Cost-effective single-cell transcriptomics
SORT-seq is a single-cell sequencing platform using 384-well cell-capture plates and flow cytometry (FACS) sorting.
The technology was first published in 2016 by Muraro,et al., and has since been used in numerous publications.
SORT-seq uses FACS to sort single-cells into the wells of a 384-well cell-capture plate. Each well in the plate contains barcoded primers and other reagents.
This sorting step makes it possible to analyze live single-cells, or any other particular population of interest. SORT-seq is a partially robotized version of the CEL-seq2 protocol.
Briefly, this is how it works: We receive your single cells, sorted into the wells of a prepared 384-well cell capture plate.
Then, RNA molecules are barcoded with primers that contain a cell-specific barcode.
After barcoding, double-stranded cDNA is generated, then we pool the contents of the wells and start the amplification of the RNA with in-vitro transcription (IVT).
Once IVT is complete, we prepare the sample into an Illumina sequencing library.
What you can do with SORT-seq
The SORT-seq platform is a suitable solution for biological questions that don’t require tens of thousands of cells per sample.
Furthermore, the flexible plate-based system makes it possible to screen small numbers of cells from many different samples, without skyrocketing costs.
Finally, you can combine single-cell flow cytometry data with transcriptomics data with strategies like GateID to find novel FACS gating strategies for desired cell types.
Key benefits of SORT-seq
- Cost-effective single-cell sequencing
With prices starting at just over €1000 per sample, SORT-seq is one of the most cost-effective single-cell sequencing methods available.
- Modular and flexible due to the use of plates
Working with plates allows you to start small and upscale later. We can start by processing and sequencing one plate per condition. Once the data from the first plate looks good, we can go on to process the rest of the plates. This provides you with tremendous flexibility in scaling up your experiments.
- Compatible with all sample types
SORT-seq works even with rare or low quantities of cells. As long as you can fill at least part of a plate with FACS sorting, you can generate single-cell sequencing libraries. Also, SORT-seq can handle cells of all sizes. Cells that are too big for the 10x Genomics system (e.g. cardiomyocytes) can be analyzed with SORT-seq without any issues.
Step 1: FACS sorting
Begin by ordering our cell capture plates, which we ship worldwide. You then sort your single-cells into the 384-well cell-capture plates and send the plates back to us for processing. If you don't want us to process all the plates at once, just let us know which ones to start with.
Step 2: Plate processing
Once we've received your plates, we'll process them using the SORT-seq protocol. After barcoding the mRNA of your single-cells, we'll pool the material from one plate to generate one sequencing library per plate.
Step 3: Sequencing and data analysis
We'll send the sequencing libraries to one of our partners for sequencing. When we get the data back, we'll perform a preliminary data analysis, then send the data back to you.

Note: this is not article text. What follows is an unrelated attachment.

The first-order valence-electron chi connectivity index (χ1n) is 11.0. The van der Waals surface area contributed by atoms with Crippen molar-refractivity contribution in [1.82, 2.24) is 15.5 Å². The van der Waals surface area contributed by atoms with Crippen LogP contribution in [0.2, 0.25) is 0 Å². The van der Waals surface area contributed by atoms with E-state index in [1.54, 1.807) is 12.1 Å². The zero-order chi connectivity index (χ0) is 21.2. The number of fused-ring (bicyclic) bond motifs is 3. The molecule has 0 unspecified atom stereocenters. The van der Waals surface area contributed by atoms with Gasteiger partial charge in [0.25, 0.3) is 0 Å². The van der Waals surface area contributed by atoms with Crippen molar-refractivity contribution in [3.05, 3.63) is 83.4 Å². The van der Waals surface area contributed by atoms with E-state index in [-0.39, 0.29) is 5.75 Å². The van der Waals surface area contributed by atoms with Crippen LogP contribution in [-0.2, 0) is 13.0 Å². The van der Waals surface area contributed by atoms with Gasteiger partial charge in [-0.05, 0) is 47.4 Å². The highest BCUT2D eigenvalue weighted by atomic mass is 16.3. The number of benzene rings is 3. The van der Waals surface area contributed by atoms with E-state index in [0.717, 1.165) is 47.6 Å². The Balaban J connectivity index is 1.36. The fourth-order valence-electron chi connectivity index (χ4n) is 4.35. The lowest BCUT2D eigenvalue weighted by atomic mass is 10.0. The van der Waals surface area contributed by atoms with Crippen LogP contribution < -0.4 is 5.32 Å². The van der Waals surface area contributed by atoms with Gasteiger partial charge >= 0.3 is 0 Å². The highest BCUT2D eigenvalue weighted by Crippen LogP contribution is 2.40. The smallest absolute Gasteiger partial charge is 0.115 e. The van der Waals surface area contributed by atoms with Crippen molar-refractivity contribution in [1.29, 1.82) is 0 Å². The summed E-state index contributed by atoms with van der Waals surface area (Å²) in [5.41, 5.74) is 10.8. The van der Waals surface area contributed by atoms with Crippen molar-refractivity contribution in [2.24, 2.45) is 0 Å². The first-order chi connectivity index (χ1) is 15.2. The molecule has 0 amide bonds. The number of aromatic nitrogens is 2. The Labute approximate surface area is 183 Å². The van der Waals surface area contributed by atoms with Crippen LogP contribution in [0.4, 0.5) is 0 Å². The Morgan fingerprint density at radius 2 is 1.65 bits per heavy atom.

As with all of our services, we provide ongoing support from our single-cell sequencing specialists. For each SORT-seq project, we provide the following:
- Regular email updates during plate processing
- Raw sequencing data (FASTQ files)
- A QC report per plate
- Mapped count tables for downstream analysis
- A preliminary clustering analysis, done with the Seurat pipeline.
- A preliminary differential gene expression analysis
Once we have sent you the data, we'll invite you to schedule a call with one of our scientists to go over any additional questions you may have.
That's when we can discuss any additional data analysis you may need.
We'll need a minimum of two plates for each sample or condition. This ensures there is always a technical back-up plate available in case something goes wrong with the shipment or processing.
This mostly depends on your biological question. For cell type identification in a sample that contains only a few cell types, 2-3 plates are probably enough. If you are interested in subtle changes in the transcriptome, or if you are looking for rare cell populations, we may need more plates.
Yes, you can first process one plate (or set of plates) and then continue with the rest later on. Any minor technical batch effects should be negligible, especially if the biological differences between populations of cells in your sample are clear.
The first step is to reach out to us to set up a meeting with one of our specialists. During this meeting we'll discuss your experiment and help you define a pilot experiment. Next, you order the cell capture plates via our website. Once you have sorted single-cells into the plates, you ship them back to us for processing.
While this is possible in principle, it will likely require some batch effect correction. Different technologies will yield slightly different results due to technology-specific technical quirks and other biases. However, with batch effect correction and a clear biological difference between the different populations in your samples, it should be possible to mix with data from other platforms.
Not sure if SORT-seq is right for your project? Explore our other services.
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